‘Truck: A Love Story’
After reading “Truck: A Love Story” by Michael Perry, you’ll never look at your own day-to-day life the same.
The story centers on the author’s determination to rebuild his 1951 International pickup. The truck’s condition was less than stellar, complete with an engine that wouldn’t run, a body rusted through in spots, and a sapling growing through one wheel well.
Perry’s tale takes you through the next year of his life when he embarks on planting a garden, which he isn’t the best at, and rebuilding the truck, even though he admittedly has skills best described as “a hander of tools.” In the meantime, he meets a woman.
Through Perry’s eyes, a normal, mundane day-to-day existence is an adventure in laughter, tears and, yes, even love (for the woman, the truck and life).
You can learn even more about the author and buy the book at sneezingcow.com.
– By Jami Jones, senior editor
Mob hit, wicked women spiced up with Delta blues
It’s rare to find an audio book reader who possesses all of the key qualities: golden voice, precise diction, versatile dialects. With his reading of “Tishomingo Blues,” by Elmore Leonard, Frank Muller proves he has them all.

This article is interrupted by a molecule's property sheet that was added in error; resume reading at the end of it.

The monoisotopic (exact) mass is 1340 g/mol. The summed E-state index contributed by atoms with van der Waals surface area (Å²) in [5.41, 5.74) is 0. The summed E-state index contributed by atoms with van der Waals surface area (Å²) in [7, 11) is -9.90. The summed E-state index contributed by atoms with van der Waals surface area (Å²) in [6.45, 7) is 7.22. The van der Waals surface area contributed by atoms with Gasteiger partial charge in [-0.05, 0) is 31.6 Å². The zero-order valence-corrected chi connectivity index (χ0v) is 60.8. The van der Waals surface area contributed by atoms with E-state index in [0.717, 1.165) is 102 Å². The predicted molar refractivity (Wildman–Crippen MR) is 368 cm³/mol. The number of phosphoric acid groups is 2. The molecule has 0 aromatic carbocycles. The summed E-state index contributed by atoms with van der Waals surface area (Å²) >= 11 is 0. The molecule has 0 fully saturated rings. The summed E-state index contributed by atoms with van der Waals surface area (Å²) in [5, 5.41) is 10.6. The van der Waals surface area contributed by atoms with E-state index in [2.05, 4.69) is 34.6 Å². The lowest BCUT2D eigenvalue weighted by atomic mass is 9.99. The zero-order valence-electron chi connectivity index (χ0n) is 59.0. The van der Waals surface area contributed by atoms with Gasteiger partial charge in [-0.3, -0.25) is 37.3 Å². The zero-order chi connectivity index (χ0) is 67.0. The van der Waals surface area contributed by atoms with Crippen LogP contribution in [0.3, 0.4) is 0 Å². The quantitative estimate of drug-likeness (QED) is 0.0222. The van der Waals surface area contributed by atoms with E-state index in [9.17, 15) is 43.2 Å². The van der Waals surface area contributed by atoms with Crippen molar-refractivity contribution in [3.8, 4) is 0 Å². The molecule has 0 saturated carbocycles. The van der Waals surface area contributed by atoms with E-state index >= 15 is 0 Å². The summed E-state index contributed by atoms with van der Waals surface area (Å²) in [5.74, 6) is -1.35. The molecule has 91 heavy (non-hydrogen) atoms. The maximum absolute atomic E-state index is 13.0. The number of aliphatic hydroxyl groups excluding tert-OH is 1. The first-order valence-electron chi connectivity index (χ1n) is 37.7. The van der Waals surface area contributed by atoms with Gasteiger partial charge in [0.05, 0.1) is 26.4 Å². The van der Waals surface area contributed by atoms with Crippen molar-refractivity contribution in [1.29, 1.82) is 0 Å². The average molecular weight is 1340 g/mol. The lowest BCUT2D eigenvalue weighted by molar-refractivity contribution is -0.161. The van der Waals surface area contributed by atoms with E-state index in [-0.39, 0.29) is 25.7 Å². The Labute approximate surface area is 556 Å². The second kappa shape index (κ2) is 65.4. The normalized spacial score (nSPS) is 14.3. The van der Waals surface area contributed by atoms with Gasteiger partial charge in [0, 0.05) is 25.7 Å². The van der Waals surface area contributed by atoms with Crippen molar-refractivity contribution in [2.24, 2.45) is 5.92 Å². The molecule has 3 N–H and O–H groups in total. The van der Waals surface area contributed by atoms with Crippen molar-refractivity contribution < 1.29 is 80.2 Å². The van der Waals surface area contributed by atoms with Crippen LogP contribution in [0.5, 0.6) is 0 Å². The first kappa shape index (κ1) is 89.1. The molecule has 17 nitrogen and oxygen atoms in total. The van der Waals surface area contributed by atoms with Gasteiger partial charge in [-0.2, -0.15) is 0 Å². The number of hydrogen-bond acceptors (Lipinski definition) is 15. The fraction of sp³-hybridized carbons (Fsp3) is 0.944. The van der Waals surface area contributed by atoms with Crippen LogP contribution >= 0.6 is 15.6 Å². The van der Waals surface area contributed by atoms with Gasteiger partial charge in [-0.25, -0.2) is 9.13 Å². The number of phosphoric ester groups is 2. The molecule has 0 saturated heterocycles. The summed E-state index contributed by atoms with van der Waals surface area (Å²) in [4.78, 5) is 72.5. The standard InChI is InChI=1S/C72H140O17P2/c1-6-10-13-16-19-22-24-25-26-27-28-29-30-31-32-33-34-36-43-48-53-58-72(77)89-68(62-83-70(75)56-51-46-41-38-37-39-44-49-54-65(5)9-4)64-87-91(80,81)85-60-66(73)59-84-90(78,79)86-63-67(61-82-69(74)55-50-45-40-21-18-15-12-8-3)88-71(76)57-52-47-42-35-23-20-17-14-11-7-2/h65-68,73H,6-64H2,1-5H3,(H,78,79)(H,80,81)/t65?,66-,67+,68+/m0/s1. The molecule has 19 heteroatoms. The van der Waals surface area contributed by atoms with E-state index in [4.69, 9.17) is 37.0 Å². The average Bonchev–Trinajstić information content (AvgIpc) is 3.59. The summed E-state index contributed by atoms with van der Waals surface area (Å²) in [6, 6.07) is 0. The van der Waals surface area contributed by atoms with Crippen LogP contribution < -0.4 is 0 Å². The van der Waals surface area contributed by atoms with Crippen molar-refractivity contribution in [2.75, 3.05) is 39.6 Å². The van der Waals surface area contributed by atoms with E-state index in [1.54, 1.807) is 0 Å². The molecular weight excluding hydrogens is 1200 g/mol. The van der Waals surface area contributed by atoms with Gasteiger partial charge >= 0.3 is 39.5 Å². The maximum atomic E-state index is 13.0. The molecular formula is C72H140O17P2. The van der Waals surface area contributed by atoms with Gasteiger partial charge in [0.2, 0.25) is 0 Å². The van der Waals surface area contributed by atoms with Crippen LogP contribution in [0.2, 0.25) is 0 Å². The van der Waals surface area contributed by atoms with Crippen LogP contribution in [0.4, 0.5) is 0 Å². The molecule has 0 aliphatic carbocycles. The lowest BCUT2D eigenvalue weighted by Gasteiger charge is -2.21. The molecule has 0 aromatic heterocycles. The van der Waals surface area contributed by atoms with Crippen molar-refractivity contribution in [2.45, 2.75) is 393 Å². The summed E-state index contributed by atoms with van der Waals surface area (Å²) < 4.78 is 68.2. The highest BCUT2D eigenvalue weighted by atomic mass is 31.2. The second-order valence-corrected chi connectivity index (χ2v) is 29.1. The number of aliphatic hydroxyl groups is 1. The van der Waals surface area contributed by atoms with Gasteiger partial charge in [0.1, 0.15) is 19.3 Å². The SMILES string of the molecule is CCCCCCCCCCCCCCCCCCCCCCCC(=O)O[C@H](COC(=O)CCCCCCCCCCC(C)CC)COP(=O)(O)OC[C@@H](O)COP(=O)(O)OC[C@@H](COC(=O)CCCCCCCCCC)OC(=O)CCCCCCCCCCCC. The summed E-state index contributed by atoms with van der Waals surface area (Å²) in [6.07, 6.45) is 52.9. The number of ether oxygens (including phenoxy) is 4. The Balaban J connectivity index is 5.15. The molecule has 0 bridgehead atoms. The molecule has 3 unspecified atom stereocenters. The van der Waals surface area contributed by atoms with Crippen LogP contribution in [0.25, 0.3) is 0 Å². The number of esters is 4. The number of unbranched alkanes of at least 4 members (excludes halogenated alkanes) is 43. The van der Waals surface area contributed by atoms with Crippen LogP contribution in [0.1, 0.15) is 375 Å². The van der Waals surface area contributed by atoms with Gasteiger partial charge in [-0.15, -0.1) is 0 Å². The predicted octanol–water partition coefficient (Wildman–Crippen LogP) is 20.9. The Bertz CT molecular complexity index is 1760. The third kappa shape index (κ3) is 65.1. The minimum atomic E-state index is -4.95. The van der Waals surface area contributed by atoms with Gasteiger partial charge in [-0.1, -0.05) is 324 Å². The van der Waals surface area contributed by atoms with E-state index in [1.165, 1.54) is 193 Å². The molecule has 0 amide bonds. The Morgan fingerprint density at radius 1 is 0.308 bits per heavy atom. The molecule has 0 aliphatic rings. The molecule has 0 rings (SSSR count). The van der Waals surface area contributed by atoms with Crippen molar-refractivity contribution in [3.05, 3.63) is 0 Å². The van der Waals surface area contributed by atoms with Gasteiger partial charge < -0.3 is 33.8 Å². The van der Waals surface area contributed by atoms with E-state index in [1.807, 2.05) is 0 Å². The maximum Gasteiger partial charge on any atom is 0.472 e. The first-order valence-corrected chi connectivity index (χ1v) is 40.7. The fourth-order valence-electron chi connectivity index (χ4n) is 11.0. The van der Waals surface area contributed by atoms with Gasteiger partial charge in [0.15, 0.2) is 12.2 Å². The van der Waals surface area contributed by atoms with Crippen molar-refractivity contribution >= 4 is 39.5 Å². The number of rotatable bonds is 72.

Featuring one of Leonard’s typically eccentric characters, this novel tells the tale of high diver Dennis Lenahan, who works at a casino in Tunica, MS. While on the diving board one day he witnesses a mob hit. A second witness, Robert Taylor, is a shady Civil War re-enactor who lures Lenahan into varied schemes.
Both seem to have death wishes and also seem to have weaknesses for women who could get them killed. With a background of Delta blues, wacky Civil War buffs, and reputed deals with the devil, the novel hums along and gets four out of five stars.
Available for rent from AudioAdventures.com. Unabridged run time is 7.5 hours.
Carolina Chocolate Drops: New but Old Timey
Bluegrass music found a new resurgence in popularity through the musical pairings of Alison Krauss, Ralph Stanley and friends in the film “O Brother, Where Art Thou?” What many may not know is that that music was proclaimed as “Old Timey,” a purer form of the genre dating back to songs played and sung by slaves early in American history.
Enter the wonderful, soulful picking and singing of the Carolina Chocolate Drops, whose album “Dona Got a Ramblin’ Mind” offers a mix of folk, down-home mountain music that would please even Pappy O’Daniel. This music crosses all barriers of race, history and time. These young performers sing of America, its people and all of our problems through the ages. What’s old is new again and has not changed. All the better for being so.
To sample the Carolina Chocolate Drops’ music, find their tour schedule, and read a bit of their accomplishments, go to www.carolinachocolatedrops.com or http://www.myspace.com/carolinachocolatedrops.
– David Sweetman, Land Line columnist